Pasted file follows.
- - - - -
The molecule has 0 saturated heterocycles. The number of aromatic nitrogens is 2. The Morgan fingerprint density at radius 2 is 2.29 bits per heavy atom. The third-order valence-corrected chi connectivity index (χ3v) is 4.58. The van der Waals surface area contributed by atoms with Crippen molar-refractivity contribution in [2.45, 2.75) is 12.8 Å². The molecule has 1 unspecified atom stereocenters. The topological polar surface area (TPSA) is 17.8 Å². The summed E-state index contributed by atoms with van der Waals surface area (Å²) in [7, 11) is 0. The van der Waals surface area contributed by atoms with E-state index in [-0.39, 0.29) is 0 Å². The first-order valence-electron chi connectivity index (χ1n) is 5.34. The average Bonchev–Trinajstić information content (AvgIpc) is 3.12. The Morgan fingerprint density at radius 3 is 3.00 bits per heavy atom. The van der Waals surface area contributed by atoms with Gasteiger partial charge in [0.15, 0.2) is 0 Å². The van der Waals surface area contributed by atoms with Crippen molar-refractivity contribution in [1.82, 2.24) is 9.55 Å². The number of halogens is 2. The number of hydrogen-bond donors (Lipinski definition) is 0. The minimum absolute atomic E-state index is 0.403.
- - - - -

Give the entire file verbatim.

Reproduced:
The molecule has 0 saturated heterocycles. The number of aromatic nitrogens is 2. The Morgan fingerprint density at radius 2 is 2.29 bits per heavy atom. The third-order valence-corrected chi connectivity index (χ3v) is 4.58. The van der Waals surface area contributed by atoms with Crippen molar-refractivity contribution in [2.45, 2.75) is 12.8 Å². The molecule has 1 unspecified atom stereocenters. The topological polar surface area (TPSA) is 17.8 Å². The summed E-state index contributed by atoms with van der Waals surface area (Å²) in [7, 11) is 0. The van der Waals surface area contributed by atoms with E-state index in [-0.39, 0.29) is 0 Å². The first-order valence-electron chi connectivity index (χ1n) is 5.34. The average Bonchev–Trinajstić information content (AvgIpc) is 3.12. The Morgan fingerprint density at radius 3 is 3.00 bits per heavy atom. The van der Waals surface area contributed by atoms with Gasteiger partial charge in [0.15, 0.2) is 0 Å². The van der Waals surface area contributed by atoms with Crippen molar-refractivity contribution in [1.82, 2.24) is 9.55 Å². The number of halogens is 2. The number of hydrogen-bond donors (Lipinski definition) is 0. The minimum absolute atomic E-state index is 0.403.